The U.S. Department of Labor announced a rule change to the Family and Medical Leave Act (FMLA) on March 27, 2015. Now, employees in legal same-sex marriages, regardless of where they live, will have the same rights as those in opposite-sex marriages to federal job-protected leave to care for a spouse with a serious health condition. The FMLA, enacted in 1993, entitles eligible employees of covered employers to take unpaid, job-protected leave for specified family and medical reasons.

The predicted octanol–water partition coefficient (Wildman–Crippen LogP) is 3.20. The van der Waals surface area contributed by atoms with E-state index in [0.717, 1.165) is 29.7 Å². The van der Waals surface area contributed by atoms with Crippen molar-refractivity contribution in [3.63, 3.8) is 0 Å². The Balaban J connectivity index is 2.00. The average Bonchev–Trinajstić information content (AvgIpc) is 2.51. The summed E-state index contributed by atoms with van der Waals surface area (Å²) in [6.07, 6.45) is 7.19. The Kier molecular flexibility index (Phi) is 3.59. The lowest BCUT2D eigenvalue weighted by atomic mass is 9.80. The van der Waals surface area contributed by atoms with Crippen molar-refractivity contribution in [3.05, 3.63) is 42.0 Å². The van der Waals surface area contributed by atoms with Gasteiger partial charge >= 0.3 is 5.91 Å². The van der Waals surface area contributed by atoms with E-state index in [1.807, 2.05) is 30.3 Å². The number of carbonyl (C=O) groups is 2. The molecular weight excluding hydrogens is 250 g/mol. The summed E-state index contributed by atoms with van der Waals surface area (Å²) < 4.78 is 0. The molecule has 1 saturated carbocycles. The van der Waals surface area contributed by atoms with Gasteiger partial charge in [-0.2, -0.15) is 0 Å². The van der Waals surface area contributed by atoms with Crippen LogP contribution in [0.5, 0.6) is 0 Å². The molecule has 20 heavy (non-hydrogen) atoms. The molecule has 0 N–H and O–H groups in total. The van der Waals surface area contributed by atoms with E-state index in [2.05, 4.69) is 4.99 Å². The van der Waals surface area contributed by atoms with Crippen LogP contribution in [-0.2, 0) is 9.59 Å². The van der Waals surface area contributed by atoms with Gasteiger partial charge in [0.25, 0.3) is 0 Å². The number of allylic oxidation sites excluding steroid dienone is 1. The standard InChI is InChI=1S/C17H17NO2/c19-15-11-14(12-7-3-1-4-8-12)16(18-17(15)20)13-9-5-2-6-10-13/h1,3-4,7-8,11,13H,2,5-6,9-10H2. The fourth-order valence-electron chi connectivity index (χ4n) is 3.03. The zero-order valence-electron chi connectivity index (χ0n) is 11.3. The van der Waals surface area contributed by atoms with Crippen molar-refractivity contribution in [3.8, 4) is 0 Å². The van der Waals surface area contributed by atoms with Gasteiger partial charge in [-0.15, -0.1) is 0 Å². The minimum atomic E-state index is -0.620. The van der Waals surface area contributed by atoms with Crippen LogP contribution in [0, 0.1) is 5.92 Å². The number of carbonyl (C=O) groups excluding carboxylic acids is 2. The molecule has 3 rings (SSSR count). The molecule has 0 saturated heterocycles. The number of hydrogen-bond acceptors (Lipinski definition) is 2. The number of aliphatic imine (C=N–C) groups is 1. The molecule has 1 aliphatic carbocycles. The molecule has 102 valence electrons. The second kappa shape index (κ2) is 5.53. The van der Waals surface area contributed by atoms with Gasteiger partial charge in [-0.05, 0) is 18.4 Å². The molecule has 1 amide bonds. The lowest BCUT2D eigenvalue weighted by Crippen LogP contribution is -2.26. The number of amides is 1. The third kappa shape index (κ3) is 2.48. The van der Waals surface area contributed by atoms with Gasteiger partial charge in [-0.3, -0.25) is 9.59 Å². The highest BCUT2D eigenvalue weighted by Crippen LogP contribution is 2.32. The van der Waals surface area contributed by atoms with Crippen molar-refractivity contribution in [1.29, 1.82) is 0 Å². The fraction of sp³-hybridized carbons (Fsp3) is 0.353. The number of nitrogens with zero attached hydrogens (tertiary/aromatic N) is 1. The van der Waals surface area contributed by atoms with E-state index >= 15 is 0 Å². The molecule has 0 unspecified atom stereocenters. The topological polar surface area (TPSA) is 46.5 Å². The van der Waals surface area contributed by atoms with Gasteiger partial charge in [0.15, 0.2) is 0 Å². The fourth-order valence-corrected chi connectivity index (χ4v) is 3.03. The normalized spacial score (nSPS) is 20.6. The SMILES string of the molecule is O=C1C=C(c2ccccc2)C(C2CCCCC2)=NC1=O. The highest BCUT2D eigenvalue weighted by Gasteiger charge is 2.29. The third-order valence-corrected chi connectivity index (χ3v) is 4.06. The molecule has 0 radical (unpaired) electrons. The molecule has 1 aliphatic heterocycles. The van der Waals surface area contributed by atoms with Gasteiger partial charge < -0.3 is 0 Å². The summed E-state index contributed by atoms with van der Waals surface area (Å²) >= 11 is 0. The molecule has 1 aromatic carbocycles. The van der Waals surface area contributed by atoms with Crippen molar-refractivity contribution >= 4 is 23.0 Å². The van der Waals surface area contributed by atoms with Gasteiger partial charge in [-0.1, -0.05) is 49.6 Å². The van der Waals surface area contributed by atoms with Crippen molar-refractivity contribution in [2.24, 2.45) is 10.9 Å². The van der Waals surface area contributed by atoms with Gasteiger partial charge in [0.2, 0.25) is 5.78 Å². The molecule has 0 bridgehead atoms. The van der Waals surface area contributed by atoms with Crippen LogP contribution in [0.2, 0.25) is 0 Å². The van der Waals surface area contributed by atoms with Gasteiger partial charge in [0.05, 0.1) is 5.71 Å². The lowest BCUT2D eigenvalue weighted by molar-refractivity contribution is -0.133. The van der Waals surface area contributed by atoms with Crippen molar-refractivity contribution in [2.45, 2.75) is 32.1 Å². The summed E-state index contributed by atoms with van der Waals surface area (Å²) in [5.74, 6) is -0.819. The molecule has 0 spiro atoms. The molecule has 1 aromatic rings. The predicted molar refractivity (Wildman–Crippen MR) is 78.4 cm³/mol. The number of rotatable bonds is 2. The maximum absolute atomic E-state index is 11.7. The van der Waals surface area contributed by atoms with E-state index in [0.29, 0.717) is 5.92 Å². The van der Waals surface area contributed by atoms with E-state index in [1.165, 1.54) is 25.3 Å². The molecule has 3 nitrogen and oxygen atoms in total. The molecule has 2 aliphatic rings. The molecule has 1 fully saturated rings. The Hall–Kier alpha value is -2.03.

Under the new rule, eligibility for FMLA protections is based on the law of the state where the marriage was entered into. Known as the “place of celebration” provision, the new rule allows legally married same-sex couples to have the same federal family leave rights as opposite-sex couples, regardless of whether the state in which they currently reside recognizes such marriages. The rule change updates the definition of “spouse” so an employee in a legal same-sex marriage can take FMLA leave to care for their spouse, so long as the employee is eligible for FMLA. For more information on the FMLA revisions, including a fact sheet and frequently asked questions, click here.